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Q&A with Dr. Sara Connolly: How does your baby’s immune system work?

Bundoo Expert

Dr. Sara Connolly
Bundoo Pediatrician

Sara Connolly, MD, FAAP, is a Board Certified Pediatrician who practices in Palm Beach County, Florida.

When your baby was first born, his or her immune system was like a book full of blank pages. Because your baby had never been exposed to bacteria or viruses, your baby had virtually no immunity. But the immune system is an amazing and complex system that begins to develop literally within hours of birth, as your baby’s body “learns” what pathogens are in his or her environment and how to fight them. Bundoo pediatrician, Dr. Sara Connolly, talks about how the immune system develops and how to help your baby avoid (and recover from) colds.

Bundoo: We’ve all heard about colostrum, that yellowish substance that a mom’s breasts begin to produce for the first few days of life and that bolsters baby’s immunity. How does colostrum work exactly? What is it doing to help boost immunity?

Dr. Sara Connolly: Colostrum is an amazing liquid in that it provides a significant amount of both nutrients and protective molecules in a very small volume. Colostrum contains proteins called immunoglobulins and leukocytes that work to protect the newborn from pathogens, such as viruses and bacteria. These immunoglobulins offer protection from illness at the mucosa, mouth, nose and digestive system. Think of the immunoglobulins as little soldiers lined up along the baby’s intestines, keeping out any harmful pathogens. Leukocytes identify, decrease, or destroy any harmful cells that are present. Studies show that the immune cells present in colostrum, and then in mature breast milk, adapt to the changing environment of the mother and baby. Because mothers and babies are (usually) in close proximity, the protective cells learn what the baby is exposed to and act accordingly. Colostrum also contains growth factor, thought to help in the maturation of the digestive system, which is a large part of the mature immune system.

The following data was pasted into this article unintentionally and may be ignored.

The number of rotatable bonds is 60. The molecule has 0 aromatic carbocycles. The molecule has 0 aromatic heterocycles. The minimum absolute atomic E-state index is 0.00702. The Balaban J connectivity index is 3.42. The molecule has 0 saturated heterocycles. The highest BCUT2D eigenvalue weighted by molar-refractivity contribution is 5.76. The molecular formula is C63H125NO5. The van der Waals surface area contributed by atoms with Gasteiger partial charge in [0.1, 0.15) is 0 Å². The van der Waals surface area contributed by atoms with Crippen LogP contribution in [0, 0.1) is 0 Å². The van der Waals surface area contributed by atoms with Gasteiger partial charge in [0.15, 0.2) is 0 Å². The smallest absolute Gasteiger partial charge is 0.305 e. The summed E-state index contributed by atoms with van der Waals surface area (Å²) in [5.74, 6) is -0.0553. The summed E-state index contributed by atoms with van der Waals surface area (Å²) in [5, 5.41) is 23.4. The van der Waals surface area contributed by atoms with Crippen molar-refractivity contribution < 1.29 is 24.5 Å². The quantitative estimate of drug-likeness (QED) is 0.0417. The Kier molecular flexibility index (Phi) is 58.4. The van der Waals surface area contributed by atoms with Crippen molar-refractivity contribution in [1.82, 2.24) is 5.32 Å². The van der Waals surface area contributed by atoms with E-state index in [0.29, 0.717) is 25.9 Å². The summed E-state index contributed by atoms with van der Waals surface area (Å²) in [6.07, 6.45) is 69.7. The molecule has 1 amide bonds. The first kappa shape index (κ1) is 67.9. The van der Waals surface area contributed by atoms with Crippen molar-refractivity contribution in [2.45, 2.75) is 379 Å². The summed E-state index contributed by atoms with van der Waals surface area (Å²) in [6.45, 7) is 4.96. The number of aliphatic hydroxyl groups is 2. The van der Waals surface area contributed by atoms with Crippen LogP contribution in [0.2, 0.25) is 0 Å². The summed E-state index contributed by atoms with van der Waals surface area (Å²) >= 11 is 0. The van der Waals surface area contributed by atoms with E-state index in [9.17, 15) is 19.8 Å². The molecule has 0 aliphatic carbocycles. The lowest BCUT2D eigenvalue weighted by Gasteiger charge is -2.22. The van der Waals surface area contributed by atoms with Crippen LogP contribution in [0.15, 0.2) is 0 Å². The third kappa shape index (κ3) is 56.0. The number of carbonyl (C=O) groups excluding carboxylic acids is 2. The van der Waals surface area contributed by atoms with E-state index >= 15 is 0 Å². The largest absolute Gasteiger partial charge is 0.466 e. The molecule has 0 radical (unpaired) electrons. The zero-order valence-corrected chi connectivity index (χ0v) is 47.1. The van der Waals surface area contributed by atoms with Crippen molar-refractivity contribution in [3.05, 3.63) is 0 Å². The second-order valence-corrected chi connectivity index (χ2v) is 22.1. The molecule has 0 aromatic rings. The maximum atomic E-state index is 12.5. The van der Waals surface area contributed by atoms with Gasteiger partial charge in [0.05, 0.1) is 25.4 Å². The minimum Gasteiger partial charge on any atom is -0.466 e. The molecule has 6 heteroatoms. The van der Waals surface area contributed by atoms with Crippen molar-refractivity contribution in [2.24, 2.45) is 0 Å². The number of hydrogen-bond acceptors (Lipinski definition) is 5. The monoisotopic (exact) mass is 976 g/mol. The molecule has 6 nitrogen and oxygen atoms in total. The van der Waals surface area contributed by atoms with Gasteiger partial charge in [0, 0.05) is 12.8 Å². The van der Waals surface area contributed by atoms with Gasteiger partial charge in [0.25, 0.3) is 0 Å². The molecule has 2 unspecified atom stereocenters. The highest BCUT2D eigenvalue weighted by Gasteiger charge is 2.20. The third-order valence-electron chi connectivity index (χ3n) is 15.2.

Doctors talk about two types of immunity: innate and acquired. Can you give us a simple explanation of what these are and how they work in a young baby?

The innate immune system can be thought of as the first defense of the body. The skin, which is an excellent barrier to infection, is the best example of the innate immune system. Dirt, bacteria, and viruses sit atop the skin and are unable to get inside the body unless that skin is damaged. If the skin is broken, and bacteria enters the body, the rest of the innate immune system goes to work, surrounding the bacteria, killing it, and removing it. The acquired immune system is the advanced system. The cells involved here are exposed to a bacteria or virus, develop a response specifically to that threat and then combat it. If that threat returns in the future, the cells of the acquired immune system recognize it and are ready to fight once again. In essence, the acquired immune system has a memory! Scientists have taken advantage of the acquired immune system when creating vaccines. Vaccines are little particles taken from viruses or bacteria and injected into the body to stimulate the acquired immune system so that when the actual bacteria (or virus) enter the body, the body is ready to fight because it recognizes the particle as being familiar and dangerous.

Parents are often advised to avoid taking their babies out into public for the first few weeks of life. Why isn’t it a good idea to expose your baby to germs early on, so he or she can develop immunity more rapidly?

While we cannot keep our babies cocooned at home forever, keeping them at home initially offers some protection from common viruses and bacteria. Their immune systems are immature and not yet ready to mount a full attack against a pathogen. Viruses that may be easily tolerated by older infants and toddlers, such as RSV, can cause real trouble in newborns. Simple infections can become serious quickly in the first month of life, which is why doctors will take blood, urine, and even spinal fluid out of a newborn with a fever (100.4 or greater). Keeping them healthy decreases the amount of medical intervention they need.

Is there anything parents can do — with diet, supplements, or lifestyle — to help their baby’s immune system become stronger?

Give your newborn breast milk, if possible. Take advantage of colostrum, even if you decide to supplement with formula. Vaccinate all caregivers of newborns against the flu and whooping cough. Wash hands frequently, and make sure all people who hold and care for your newborn do the same. Keep your infant away from cigarette smoke because it can have a negative impact on the health of his or her lungs. Infants who are exclusively breastfed should take a vitamin D supplement daily.

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